Last month we saw huge changes in building safety, with two main sets of regulations about Higher Risk Building Procedures and Building Regulations Amendments resulting in one of the biggest shake ups to the industry in recent memory.

These Regulations introduced wholesale changes from 1 October for both higher-risk buildings (HRBs) and non-HRBs in England.

For HRBs this included the new building control Gateway regime where approvals are now needed from the Building Safety Regulator (BSR) before works start and after they are completed, a new change control process which will change how variations are made during the works, and the introduction of the Golden Thread of information.

For all buildings, HRBs and non-HRBs, the changes include the introduction of a dutyholder and competence regime which seeks to raise the bar on accountability and skill levels of certain stakeholders when working on projects, and the automatic lapse of building control approvals after 3 years from application for approval.

However, there are some limited exceptions where the changes won't apply – including where the changes would technically apply but the works falls into the Regulations' transitional arrangements.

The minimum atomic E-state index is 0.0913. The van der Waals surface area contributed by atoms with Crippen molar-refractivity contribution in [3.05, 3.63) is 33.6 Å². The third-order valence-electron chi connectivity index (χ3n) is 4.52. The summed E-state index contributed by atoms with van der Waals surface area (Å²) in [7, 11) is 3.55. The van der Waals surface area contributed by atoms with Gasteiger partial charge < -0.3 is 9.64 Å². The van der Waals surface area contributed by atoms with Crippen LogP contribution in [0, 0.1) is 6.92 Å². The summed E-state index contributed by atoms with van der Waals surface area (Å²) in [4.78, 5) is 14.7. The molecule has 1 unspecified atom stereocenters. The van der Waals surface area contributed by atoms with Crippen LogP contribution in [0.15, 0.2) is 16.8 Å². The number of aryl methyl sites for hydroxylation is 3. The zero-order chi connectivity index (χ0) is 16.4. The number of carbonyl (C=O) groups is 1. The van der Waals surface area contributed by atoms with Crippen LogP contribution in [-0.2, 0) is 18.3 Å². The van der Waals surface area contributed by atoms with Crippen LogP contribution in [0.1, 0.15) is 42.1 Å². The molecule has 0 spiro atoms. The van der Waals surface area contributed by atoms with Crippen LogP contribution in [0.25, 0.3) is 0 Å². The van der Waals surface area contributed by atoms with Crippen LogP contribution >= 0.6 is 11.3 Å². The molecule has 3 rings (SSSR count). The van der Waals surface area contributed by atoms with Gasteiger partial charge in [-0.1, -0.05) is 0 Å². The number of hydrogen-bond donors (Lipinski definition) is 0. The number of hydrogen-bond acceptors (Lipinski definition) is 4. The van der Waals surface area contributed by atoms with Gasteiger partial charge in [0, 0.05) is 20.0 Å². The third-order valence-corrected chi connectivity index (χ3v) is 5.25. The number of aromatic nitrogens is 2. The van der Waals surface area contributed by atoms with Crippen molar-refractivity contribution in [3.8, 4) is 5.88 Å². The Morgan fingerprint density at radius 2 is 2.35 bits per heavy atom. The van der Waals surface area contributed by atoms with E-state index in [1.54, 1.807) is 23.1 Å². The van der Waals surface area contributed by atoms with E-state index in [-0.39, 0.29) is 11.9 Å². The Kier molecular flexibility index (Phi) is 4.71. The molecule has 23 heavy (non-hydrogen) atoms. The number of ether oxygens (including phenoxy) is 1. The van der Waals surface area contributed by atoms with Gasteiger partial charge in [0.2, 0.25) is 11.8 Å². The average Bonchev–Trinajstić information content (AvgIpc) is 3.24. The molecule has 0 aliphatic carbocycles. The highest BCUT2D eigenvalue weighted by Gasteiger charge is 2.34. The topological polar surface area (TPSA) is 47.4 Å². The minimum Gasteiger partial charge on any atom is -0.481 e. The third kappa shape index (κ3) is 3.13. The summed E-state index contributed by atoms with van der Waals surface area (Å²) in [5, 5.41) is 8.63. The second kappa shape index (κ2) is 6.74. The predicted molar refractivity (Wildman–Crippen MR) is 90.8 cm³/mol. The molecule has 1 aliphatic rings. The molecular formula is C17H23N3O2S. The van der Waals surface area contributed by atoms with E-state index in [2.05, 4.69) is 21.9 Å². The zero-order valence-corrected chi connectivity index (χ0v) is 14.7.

In transition

The transitional period started on 1 October 2023 and ends on 6 April 2024. The transitional provisions themselves are both lengthy and complex, and whether or not they apply depends on very specific criteria.

To help everyone understand these better (including local government, approved inspectors and fire and rescue authorities), the Government published a 25-page circular letter on 31 October explaining key features of the new regime, including the transitional provisions.

Transition for HRBs

For HRBs, the transitional provisions apply where before 1 October 2023 for HRB work or work to existing HRBs, for a particular building:

  • an initial notice has been given to a local authority and has been accepted (or deemed accepted)
  • full plans have been deposited with a local authority

(We will refer to these as the transitional conditions).